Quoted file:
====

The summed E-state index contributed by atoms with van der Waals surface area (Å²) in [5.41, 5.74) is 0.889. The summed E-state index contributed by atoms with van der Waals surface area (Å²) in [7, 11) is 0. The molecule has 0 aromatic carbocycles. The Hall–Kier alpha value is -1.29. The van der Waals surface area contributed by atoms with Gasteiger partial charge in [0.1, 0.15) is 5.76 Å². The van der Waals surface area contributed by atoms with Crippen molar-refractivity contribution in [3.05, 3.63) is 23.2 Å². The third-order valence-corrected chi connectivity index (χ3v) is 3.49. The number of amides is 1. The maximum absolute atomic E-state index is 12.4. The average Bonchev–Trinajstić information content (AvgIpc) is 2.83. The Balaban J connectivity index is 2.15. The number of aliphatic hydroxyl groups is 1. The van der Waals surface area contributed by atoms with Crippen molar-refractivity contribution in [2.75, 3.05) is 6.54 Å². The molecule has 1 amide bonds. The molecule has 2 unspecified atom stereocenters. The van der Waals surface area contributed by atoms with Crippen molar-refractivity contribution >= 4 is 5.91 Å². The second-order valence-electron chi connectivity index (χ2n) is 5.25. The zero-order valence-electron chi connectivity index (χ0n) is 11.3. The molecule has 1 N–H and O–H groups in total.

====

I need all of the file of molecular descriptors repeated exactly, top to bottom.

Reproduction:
The summed E-state index contributed by atoms with van der Waals surface area (Å²) in [5.41, 5.74) is 0.889. The summed E-state index contributed by atoms with van der Waals surface area (Å²) in [7, 11) is 0. The molecule has 0 aromatic carbocycles. The Hall–Kier alpha value is -1.29. The van der Waals surface area contributed by atoms with Gasteiger partial charge in [0.1, 0.15) is 5.76 Å². The van der Waals surface area contributed by atoms with Crippen molar-refractivity contribution in [3.05, 3.63) is 23.2 Å². The third-order valence-corrected chi connectivity index (χ3v) is 3.49. The number of amides is 1. The maximum absolute atomic E-state index is 12.4. The average Bonchev–Trinajstić information content (AvgIpc) is 2.83. The Balaban J connectivity index is 2.15. The number of aliphatic hydroxyl groups is 1. The van der Waals surface area contributed by atoms with Crippen molar-refractivity contribution in [2.75, 3.05) is 6.54 Å². The molecule has 1 amide bonds. The molecule has 2 unspecified atom stereocenters. The van der Waals surface area contributed by atoms with Crippen molar-refractivity contribution >= 4 is 5.91 Å². The second-order valence-electron chi connectivity index (χ2n) is 5.25. The zero-order valence-electron chi connectivity index (χ0n) is 11.3. The molecule has 1 N–H and O–H groups in total.